There seemed to me to be less modern era game going on than last year, but its not like I kept track or anything.  This was a Yugoslavian table I think, but dont hold me to it.

Gigantic Japanese monsters beating the shit out of each other has considerable appeal to me.  Therefore this table also had.  A brief chat with one of the creators revealed that the buildings were made from lengths of drainpipe with printouts stuck on to the sides.  The sum of the parts was considerably better than that sounds I thought.

My own kaiju stuff is 6mm, to go with my Epic terrain and miniatures so each kaiju is roughly 100-130mm tall.  The kaiju in this game were much larger being more about 200mm tall if memory serves.  I would have liked to have had enough time to try that game out.

One of the heavily publicised games for the show was the Captain Scarlet road battle game.  It consisted of a number of tables laid out to represent a Gerry Anderson-esque super highway.  As well as 28mm versions of the Spectrum operatives and the like the game also featured some nice sci-fi civilian vehicles.  I have a particular interest in those sorts of things for populating my Judge Dredd games.

I enjoyed the model elements of the Gerry Anderson shows as a child (as I am sure that anyone bothered enough to read a blog about toy soldiers probably did) but I was never a fan of the scenarios or storytelling.  Even when I was young I found the shows tedious but I couldnt look away because of the sumptuous model shots.

The upshot of this is that I think that I would enjoy gaming Captain Scarlet and the like.  I might be able to subject the characters to the sort of scenarios that I felt were missing from the TV shows.

Click to see the demons on the bridge a little closer.

Another samurai demo table, although this time populated with a bit of the supernatural.  More beautiful feudal Japanese scenery.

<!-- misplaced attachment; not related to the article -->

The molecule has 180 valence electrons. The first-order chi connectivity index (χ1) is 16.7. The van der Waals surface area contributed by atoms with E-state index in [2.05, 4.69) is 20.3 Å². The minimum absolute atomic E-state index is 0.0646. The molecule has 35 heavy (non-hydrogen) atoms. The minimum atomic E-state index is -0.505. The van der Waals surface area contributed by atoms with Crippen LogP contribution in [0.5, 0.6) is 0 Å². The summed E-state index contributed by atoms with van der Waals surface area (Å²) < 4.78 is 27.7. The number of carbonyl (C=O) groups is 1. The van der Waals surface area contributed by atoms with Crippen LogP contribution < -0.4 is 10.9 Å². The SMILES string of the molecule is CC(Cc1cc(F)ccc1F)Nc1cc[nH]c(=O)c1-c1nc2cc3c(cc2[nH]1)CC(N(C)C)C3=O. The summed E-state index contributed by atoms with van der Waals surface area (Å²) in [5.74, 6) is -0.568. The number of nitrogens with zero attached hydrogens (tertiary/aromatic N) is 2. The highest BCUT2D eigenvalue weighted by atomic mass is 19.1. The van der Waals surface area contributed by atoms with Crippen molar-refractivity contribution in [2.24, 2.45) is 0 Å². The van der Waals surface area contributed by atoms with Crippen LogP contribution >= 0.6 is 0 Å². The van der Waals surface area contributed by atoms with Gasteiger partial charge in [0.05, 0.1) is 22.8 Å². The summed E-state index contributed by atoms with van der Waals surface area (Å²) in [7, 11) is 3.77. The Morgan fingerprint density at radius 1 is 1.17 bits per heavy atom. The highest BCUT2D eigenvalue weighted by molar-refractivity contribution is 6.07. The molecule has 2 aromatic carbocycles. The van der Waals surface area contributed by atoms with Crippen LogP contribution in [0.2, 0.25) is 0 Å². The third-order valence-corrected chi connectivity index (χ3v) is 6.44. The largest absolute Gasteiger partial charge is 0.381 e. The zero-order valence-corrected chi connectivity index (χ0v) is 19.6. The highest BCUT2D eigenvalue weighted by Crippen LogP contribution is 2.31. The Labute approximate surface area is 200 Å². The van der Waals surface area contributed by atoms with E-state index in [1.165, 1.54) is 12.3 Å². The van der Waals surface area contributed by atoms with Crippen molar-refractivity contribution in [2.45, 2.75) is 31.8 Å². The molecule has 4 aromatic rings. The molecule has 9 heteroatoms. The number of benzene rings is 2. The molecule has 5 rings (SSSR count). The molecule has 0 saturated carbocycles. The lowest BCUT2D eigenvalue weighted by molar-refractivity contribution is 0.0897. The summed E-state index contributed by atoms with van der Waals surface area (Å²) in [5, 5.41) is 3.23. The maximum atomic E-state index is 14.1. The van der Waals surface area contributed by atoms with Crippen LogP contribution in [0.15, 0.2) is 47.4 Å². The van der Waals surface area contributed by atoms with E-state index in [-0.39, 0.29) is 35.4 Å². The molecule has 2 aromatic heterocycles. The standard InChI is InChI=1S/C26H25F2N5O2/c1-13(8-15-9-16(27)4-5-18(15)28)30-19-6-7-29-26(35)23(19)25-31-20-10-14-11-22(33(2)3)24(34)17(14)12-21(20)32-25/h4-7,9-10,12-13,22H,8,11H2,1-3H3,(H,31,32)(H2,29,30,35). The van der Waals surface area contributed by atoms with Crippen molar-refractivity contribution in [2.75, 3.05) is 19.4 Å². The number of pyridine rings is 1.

The first Gruntz table.  If I had my time again then I would avoid 28mm altogether I reckon and stick to 15mm like this.  But I always say that.

15mm is just so cute though.  Its a good compromise between 28mm (which is just too big for fielding vehicles properly) and 6mm (which is just a bit too small to field infantry properly).  Still, Im not going to touch it.  Whatever about not having the self discipline to restrain myself from purchasing too many more miniatures, having to start another set of terrain in a different scale would cause me to crack up completely.

Lastly I took a few photos of the Malifaux tables.  This first one is made from Terraclips sets.  It looks OK I suppose, although the clips holding the sets together are a bit intrusive.  The surfaces themselves are a little busy for my tastes too.  As far as I am aware I think that the point of Terraclips is that it can be assembled in numerous ways, like a Lego set.  I very much doubt that setting up and tearing down a setup like that shown above would be very quick though.

The other Malifaux table was more traditional fare.  It looked nice I thought, a set up that I would be happy to have at home.  In the context of the spectacular tables on show all over Salute it was somewhat lost though.

Those lovely Sarissa Precision buildings always look great.

So that was Salute 2012.  Discussions are already underway regarding Salute 2013 attendance.


Malifaux: Santiago Ortega

Santiago Ortega

The first Ortega that I finished is this tough looking hombre.  Santiago is the Ortega clan beefcake.